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Absence Review Techniques - The Bradford Factor

Companies measure absence in a number of ways, including and excluding various types of absence. As a result, one company may have a higher absence rate than another organisation only because it includes more non-sickness variables when measuring absence.

Below we describe some of the more straightforward absence measurement formulas including what has become known as the ‘Bradford factor’. Whether an organisation is in a position to carry out a more detailed analysis of its absence data (including estimates of the cost of absence) depends on the quality of its recording systems and, increasingly, on the sophistication of its HR software.

Measuring the overall rate
In calculating overall absence rates, many organisations use a standard formula to show the amount of time lost:

Number of days/shifts lost to absence x 100
       Total number of working days/shifts

This overall figure, however, leaves many questions unanswered. For example, is the absence rate a reflection of a few employees suffering from long-term ill-health or are a substantial number of employees being regularly absent for relatively short spells?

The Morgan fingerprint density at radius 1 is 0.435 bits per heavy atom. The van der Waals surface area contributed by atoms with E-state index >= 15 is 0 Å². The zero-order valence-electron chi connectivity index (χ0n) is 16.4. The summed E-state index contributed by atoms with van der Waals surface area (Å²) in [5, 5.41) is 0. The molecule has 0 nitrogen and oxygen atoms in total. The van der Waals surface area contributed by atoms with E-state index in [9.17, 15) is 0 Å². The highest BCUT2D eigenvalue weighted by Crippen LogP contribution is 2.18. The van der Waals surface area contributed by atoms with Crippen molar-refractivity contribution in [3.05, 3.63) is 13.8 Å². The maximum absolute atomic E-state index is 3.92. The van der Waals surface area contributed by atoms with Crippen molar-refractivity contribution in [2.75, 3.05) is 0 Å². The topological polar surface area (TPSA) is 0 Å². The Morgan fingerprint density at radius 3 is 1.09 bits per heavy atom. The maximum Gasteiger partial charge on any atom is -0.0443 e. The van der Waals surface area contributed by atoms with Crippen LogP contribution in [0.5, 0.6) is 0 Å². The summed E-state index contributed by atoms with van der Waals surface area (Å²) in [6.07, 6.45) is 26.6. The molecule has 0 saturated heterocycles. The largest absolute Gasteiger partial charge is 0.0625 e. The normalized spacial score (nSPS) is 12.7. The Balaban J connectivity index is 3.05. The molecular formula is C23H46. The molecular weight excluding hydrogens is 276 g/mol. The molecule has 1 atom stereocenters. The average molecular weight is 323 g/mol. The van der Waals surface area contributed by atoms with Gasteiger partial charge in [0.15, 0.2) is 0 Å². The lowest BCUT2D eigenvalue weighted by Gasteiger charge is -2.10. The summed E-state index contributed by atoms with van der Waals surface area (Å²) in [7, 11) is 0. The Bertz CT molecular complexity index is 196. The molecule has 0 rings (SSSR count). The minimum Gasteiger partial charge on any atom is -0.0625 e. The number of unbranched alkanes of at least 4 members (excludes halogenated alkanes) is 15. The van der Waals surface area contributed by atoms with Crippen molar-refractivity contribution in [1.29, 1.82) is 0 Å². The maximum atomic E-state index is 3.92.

Measuring frequency
A simple calculation, often called the frequency rate, may provide more helpful absence information on which to base policies to reduce absence. This rate shows the average number of spells of absence per employee (expressed as a percentage) irrespective of the length of each spell:

Number of spells of absence x 100
           Number of employees

Measuring incidence
Another simple calculation can reveal the proportion of employees absent during a given period:

Number of employees having one or more spells of absence x 100
                                     Number of employees

Measuring disruption - The Bradford Factor
For many organisations, the cost and disruption of persistent, short spells of absence are greater than for occasional, longer periods of absence. To address this problem, some companies use a method often referred to as the Bradford factor.

The Bradford factor is widely believed to have its origins at Bradford University’s School of Management during the 1980s. But there appears to be no record of this and it seems likely that the formula has no formal connection with the university. However, the term has stuck and is now a popular shorthand reference for this type of approach.

This ‘Bradford’ formula measures an employee’s irregularity of attendance. It is calculated by multiplying: S x S x D = ‘Bradford’ points score ; where S is the number of spells of absence in the last 52 weeks and D is the number of days’ absence in the last 52 weeks.

So for employees with 14 days’ absence in one year, differently distributed, the score can vary enormously :

*  one absence of 14 days is 14 points (ie 1x1x14)
*  seven absences of two days each is 686 (ie 7x7x14)
*  14 absences of one day each is 2,744 points (ie 14x14x14)

The greater the points ; the more is the need for the employee to be counselled, given a verbal warning or disciplinary action to be taken.

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